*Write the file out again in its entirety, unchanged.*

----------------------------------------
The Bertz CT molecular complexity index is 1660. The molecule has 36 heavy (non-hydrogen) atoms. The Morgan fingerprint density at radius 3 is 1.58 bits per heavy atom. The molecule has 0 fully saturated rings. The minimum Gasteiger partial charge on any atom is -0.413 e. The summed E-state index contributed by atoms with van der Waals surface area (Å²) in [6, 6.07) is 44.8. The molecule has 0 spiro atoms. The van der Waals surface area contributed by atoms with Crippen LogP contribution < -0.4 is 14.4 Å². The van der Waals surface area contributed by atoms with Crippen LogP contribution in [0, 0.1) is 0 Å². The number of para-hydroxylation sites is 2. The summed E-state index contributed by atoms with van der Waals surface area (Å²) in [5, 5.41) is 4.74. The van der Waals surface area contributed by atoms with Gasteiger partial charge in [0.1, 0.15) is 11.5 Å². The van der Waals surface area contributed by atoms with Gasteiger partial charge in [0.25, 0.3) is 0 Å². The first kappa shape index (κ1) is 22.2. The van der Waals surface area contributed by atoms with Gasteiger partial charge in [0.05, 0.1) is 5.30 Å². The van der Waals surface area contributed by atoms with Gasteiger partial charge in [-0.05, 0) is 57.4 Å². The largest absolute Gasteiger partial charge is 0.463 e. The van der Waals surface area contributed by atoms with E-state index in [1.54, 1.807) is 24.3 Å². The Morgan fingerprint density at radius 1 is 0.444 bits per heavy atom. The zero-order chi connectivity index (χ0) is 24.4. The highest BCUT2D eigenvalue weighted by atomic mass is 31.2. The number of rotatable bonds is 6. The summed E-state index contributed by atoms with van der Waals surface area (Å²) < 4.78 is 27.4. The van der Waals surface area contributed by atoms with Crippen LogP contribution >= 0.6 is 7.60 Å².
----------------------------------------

The Bertz CT molecular complexity index is 1660. The molecule has 36 heavy (non-hydrogen) atoms. The Morgan fingerprint density at radius 3 is 1.58 bits per heavy atom. The molecule has 0 fully saturated rings. The minimum Gasteiger partial charge on any atom is -0.413 e. The summed E-state index contributed by atoms with van der Waals surface area (Å²) in [6, 6.07) is 44.8. The molecule has 0 spiro atoms. The van der Waals surface area contributed by atoms with Crippen LogP contribution < -0.4 is 14.4 Å². The van der Waals surface area contributed by atoms with Crippen LogP contribution in [0, 0.1) is 0 Å². The number of para-hydroxylation sites is 2. The summed E-state index contributed by atoms with van der Waals surface area (Å²) in [5, 5.41) is 4.74. The van der Waals surface area contributed by atoms with Gasteiger partial charge in [0.1, 0.15) is 11.5 Å². The van der Waals surface area contributed by atoms with Gasteiger partial charge in [0.25, 0.3) is 0 Å². The first kappa shape index (κ1) is 22.2. The van der Waals surface area contributed by atoms with Gasteiger partial charge in [0.05, 0.1) is 5.30 Å². The van der Waals surface area contributed by atoms with Gasteiger partial charge in [-0.05, 0) is 57.4 Å². The largest absolute Gasteiger partial charge is 0.463 e. The van der Waals surface area contributed by atoms with E-state index in [1.54, 1.807) is 24.3 Å². The Morgan fingerprint density at radius 1 is 0.444 bits per heavy atom. The zero-order chi connectivity index (χ0) is 24.4. The highest BCUT2D eigenvalue weighted by atomic mass is 31.2. The number of rotatable bonds is 6. The summed E-state index contributed by atoms with van der Waals surface area (Å²) < 4.78 is 27.4. The van der Waals surface area contributed by atoms with Crippen LogP contribution >= 0.6 is 7.60 Å².